Imagine a hospital or system CEO sending out a memo saying that Monday we will be changing the culture. At 8:00 AM everyone will become service-minded and patient-centered. By 8:20 AM we will be creating an ideal patient experience. How effective would that be? You may have snickered at this but let me tell you, we’ve been asked to perform miraculous feats like this by very smart healthcare leaders.
About two years ago, my firm was brought in to help improve the patient experience in a large system. We had been working with their hospitals on leadership development, coaching and staff training. We were seeing positive trending on the patient satisfaction scores as well as employee engagement. At the same time, we were hearing more and more stories of great patient experiences. Things were moving in the right direction.
Part of the shift was the organization’s commitment to training. All hospital employees attended 2-4 hours of interactive, experiential training that helped align each person with the mission, vision and values while reinforcing standards and connection to purpose. The Power of One class and the Nurse/Patient Partnership workshop were presented to every person on staff.
When it was time to begin working with the medical practices on training we hit a barrier. The system had been acquiring medical practices and building several others. There was no brand consistency from one site to another. Each practice was operating as if they were still an independent entity making the training even more essential. Not only were we to teach the essential skills, but part of the strategy was to make the free-standing practices feel more a part of the system. We were up for the challenge. But then the VP over ambulatory services told us we could only have 20 minutes for staff training. At first I was certain he meant that we should break the curriculum into 20-minute units, which isn’t ideal but it could be done. Nope. He honestly wanted us to do everything in 20 minutes. I wanted to ask if his employees were all equipped with a USB port in the sides of their heads where we could do a quick download. That was essentially what he was asking for.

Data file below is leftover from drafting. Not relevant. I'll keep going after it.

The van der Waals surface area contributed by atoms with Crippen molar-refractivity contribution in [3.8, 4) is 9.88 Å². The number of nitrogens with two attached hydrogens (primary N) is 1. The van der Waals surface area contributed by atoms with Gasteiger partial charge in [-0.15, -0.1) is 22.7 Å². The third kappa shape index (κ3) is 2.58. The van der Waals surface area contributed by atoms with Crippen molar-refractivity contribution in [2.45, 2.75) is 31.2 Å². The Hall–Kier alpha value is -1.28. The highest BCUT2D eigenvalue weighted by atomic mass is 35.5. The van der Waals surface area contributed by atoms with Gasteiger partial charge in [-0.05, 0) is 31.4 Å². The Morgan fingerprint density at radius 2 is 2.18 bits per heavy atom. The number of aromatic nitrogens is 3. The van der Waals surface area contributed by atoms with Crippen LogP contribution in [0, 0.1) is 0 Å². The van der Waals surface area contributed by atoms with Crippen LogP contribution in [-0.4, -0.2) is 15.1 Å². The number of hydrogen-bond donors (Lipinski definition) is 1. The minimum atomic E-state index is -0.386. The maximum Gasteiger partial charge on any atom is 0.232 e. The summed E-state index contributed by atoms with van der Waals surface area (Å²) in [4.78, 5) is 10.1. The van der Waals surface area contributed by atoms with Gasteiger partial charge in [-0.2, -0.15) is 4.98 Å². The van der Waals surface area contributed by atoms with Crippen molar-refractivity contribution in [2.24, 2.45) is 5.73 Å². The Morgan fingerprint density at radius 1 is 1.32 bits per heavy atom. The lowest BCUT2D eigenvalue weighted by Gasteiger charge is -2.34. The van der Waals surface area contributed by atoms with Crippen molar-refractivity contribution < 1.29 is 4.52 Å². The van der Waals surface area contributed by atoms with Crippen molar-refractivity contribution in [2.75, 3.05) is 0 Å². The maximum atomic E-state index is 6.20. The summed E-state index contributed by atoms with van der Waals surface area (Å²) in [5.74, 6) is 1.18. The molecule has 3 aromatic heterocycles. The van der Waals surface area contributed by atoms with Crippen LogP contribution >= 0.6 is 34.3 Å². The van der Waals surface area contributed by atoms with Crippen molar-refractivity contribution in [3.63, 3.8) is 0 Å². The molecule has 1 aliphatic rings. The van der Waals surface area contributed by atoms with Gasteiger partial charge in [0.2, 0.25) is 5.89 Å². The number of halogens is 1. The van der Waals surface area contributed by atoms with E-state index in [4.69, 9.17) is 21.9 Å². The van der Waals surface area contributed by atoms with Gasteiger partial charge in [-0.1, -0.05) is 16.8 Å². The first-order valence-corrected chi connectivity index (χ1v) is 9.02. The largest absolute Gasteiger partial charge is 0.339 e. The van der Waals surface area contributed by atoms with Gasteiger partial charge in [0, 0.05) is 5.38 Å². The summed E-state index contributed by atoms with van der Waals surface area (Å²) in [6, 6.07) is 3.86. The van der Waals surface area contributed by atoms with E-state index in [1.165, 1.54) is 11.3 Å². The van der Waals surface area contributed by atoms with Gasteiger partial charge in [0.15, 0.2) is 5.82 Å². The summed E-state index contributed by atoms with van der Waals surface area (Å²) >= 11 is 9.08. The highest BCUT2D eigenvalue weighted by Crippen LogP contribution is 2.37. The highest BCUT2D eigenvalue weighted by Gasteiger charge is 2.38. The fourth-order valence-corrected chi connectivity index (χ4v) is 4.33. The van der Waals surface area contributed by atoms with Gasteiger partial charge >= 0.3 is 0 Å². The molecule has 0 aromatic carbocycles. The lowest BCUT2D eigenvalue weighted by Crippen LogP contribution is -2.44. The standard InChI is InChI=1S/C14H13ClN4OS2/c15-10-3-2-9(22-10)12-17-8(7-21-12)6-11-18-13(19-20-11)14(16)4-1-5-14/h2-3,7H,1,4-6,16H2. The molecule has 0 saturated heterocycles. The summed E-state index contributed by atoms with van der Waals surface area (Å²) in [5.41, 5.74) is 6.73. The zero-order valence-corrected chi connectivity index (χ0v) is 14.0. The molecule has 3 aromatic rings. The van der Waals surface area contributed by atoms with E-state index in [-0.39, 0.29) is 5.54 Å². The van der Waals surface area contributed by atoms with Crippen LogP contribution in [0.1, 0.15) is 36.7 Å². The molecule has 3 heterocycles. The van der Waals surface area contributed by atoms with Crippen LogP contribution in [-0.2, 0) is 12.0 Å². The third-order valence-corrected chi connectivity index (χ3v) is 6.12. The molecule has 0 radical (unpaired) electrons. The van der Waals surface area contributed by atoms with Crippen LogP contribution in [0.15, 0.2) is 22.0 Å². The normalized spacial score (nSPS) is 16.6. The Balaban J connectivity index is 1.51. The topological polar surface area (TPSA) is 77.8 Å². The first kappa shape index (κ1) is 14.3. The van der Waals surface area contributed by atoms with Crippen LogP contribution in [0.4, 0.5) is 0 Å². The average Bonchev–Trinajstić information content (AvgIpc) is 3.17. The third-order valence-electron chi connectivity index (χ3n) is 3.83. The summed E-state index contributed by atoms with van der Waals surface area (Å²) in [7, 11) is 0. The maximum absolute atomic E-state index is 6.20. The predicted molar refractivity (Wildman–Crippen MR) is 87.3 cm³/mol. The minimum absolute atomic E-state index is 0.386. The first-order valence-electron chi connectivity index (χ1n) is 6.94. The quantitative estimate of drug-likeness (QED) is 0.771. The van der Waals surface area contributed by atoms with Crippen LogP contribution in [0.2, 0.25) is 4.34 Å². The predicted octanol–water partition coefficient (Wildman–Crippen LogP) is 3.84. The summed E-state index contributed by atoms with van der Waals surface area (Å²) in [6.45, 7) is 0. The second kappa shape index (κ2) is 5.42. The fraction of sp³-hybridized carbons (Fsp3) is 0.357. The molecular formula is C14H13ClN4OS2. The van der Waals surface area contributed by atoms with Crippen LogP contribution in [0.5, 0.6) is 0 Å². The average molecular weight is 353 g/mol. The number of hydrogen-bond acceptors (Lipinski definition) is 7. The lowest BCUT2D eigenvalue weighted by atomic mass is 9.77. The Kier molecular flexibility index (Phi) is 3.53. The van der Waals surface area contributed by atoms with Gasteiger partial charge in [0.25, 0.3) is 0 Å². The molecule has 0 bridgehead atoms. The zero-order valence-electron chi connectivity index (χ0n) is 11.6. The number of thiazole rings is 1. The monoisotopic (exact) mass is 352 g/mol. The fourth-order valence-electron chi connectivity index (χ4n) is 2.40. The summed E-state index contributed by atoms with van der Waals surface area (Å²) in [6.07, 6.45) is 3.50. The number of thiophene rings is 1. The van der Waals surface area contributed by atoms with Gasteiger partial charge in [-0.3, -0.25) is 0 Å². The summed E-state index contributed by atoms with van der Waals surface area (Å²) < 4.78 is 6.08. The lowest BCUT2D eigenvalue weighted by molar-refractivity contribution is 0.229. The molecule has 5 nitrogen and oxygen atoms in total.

Culture wasn’t created in 20 minutes, nor can it be changed in 20 minutes. And training is an important part of the shift along with coaching and daily reinforcement of standards, mission, vision and values. Leaders who want a consistently positive patient experience must commit to training. If they don’t they shouldn’t expect real change.